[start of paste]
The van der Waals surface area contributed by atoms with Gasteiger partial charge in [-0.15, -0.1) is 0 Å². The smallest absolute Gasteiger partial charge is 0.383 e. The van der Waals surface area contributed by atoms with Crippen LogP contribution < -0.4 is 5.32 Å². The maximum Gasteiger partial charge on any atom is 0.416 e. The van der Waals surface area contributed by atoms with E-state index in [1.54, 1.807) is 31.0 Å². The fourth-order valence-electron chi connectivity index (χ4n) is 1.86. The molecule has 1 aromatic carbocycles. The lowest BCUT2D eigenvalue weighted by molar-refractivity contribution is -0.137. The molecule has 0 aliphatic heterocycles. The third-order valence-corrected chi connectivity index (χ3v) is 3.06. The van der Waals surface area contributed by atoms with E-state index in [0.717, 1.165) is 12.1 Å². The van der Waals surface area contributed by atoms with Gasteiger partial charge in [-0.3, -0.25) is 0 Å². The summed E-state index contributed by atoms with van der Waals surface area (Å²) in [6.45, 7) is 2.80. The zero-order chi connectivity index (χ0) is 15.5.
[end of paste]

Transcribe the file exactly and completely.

The van der Waals surface area contributed by atoms with Gasteiger partial charge in [-0.15, -0.1) is 0 Å². The smallest absolute Gasteiger partial charge is 0.383 e. The van der Waals surface area contributed by atoms with Crippen LogP contribution < -0.4 is 5.32 Å². The maximum Gasteiger partial charge on any atom is 0.416 e. The van der Waals surface area contributed by atoms with E-state index in [1.54, 1.807) is 31.0 Å². The fourth-order valence-electron chi connectivity index (χ4n) is 1.86. The molecule has 1 aromatic carbocycles. The lowest BCUT2D eigenvalue weighted by molar-refractivity contribution is -0.137. The molecule has 0 aliphatic heterocycles. The third-order valence-corrected chi connectivity index (χ3v) is 3.06. The van der Waals surface area contributed by atoms with E-state index in [0.717, 1.165) is 12.1 Å². The van der Waals surface area contributed by atoms with Gasteiger partial charge in [-0.3, -0.25) is 0 Å². The summed E-state index contributed by atoms with van der Waals surface area (Å²) in [6.45, 7) is 2.80. The zero-order chi connectivity index (χ0) is 15.5.